Ever since I was a young girl, I have loved school. I loved everything about it — and still do.

I loved the building itself and the friends who attended classes with me. I couldn’t wait to get there every day and, fortunately, I was hardly ever sick. I was eager to dive in and participate in whatever awaited me. Each day seemed like a new adventure.

When I was young, my teachers were fun, caring and friendly. They wanted us to succeed and to learn new things. They enjoyed their jobs, but took their responsibilities seriously. When I was in fifth grade, I decided I wanted to be like them. I wanted to be a teacher.

Last week and this week, students and teachers all over the state of Maine are saying goodbye to summer and hello to school. We’re returning to familiar places or transitioning to new schools, meeting new friends and new teachers.

Students have added supplies to their backpacks and new clothes to their closets. Teachers have been shopping for back-to-school bargains and have visited Ruth’s Recyclables to fill their shopping carts with free items donated by area businesses. These items will be used in classrooms across southern Maine.

In these times of deep budget cuts, teachers are willing to wait in a long line for their turn to push a shopping cart around the warehouse and stock up on necessary materials so their students will have what they need to assist them in learning.

We’ll be going to bed earlier in anticipation of the alarm clock going off in the morning. No more late nights or leisurely mornings.

Our breakfast time will be cut short and we’ll be glad we packed our lunch the night before. It will be hectic for awhile, getting used to bus schedules and making sure homework or lesson plans are done and packed.

We can’t forget to get a haircut and new shoes to start off the school year. New schedules and new ideas will shape our upcoming days. Collaborating with others and using the latest technology in order to build those 21st-century skills will become a priority.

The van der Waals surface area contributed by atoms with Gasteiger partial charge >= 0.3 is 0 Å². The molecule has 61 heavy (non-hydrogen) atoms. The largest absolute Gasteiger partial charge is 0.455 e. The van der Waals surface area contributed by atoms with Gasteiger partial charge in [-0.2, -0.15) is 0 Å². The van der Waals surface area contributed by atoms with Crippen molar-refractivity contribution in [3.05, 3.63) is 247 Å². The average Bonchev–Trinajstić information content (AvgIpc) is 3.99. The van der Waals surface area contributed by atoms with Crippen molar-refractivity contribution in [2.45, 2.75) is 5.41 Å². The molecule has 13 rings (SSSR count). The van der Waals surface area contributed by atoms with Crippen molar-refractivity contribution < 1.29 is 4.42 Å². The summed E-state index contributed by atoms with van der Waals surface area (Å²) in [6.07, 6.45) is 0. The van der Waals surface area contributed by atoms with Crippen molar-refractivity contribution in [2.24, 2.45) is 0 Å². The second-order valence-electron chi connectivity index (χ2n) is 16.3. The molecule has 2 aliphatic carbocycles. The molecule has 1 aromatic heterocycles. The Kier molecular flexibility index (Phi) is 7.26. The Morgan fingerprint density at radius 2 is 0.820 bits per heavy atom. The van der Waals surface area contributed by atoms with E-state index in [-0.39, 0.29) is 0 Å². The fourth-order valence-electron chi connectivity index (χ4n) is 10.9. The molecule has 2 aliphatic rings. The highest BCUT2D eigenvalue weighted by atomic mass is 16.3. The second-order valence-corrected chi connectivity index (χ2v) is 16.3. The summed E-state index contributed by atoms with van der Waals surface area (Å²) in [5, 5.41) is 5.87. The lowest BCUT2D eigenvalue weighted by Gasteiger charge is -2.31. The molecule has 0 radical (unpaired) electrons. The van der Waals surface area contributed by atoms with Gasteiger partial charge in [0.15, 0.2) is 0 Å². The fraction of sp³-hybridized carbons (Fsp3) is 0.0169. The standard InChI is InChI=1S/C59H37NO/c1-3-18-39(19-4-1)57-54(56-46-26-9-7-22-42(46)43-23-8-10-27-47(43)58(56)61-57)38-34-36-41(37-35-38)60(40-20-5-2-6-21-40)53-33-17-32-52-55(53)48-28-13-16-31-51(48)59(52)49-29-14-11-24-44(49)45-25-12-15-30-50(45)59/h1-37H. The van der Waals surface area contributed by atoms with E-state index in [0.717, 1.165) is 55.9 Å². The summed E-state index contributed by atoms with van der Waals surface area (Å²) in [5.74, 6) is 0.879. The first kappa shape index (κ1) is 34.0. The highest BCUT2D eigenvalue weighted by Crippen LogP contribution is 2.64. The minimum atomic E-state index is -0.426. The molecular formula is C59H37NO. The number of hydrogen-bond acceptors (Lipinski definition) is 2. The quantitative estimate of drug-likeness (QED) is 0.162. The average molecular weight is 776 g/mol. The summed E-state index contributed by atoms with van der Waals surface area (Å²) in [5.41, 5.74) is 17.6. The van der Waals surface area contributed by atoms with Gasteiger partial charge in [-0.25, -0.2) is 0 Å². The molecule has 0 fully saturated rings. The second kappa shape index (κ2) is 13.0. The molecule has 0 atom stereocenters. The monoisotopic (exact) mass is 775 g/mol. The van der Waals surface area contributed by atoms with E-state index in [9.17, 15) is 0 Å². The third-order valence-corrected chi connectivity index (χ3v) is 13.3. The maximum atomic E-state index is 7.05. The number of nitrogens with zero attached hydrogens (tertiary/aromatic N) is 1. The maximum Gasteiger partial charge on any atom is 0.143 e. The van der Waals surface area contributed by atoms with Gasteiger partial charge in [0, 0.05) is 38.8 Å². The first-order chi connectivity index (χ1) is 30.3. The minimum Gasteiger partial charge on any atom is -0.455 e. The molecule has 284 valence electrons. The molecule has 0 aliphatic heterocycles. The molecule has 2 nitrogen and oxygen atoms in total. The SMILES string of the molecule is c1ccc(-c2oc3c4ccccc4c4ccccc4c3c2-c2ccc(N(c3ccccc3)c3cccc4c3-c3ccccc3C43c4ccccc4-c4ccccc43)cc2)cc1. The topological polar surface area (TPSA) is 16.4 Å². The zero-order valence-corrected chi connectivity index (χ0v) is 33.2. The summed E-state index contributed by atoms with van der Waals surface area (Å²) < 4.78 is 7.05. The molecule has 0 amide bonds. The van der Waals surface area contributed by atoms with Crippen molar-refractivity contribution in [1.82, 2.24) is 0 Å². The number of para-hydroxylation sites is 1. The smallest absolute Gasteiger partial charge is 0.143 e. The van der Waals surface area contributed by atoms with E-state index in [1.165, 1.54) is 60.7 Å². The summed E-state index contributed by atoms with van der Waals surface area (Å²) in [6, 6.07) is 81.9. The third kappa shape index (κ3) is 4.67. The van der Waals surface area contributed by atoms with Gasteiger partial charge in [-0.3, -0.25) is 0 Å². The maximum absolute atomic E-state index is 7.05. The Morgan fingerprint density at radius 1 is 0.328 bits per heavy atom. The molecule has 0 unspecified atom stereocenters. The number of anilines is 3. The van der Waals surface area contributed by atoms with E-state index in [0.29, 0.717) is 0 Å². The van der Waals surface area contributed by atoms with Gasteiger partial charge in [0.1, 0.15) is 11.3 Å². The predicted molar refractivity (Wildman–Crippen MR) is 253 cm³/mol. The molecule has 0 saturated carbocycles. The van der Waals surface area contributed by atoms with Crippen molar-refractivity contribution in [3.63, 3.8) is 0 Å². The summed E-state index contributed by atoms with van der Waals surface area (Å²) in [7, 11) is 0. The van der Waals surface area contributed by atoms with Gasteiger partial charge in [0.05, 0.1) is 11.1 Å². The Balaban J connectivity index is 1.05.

There will always be testing and the anxiety associated with it — both for the students who want to get good results and for the teachers who will likely be held accountable for their students’ assessment scores.

There also will be the “Aha!” moments and times of discovery when students find reading to be purposeful and writing to be engaging.

Challenges await them and teachers will be there to help them navigate their course.

The ubiquitous excitement of a new school year has always been part of my life. Each year, as September rolls around, there is much work to be done.

Summer winds down and it is a bittersweet farewell to many activities. The camp needs to be closed down and the classroom needs to be set up. This is our tradition here in Maine.

Tourists may still be around for a while longer, but we are back to the books! So, kids and teachers, get ready for another busy school year.

There’s always more to learn!

– Special to the Telegram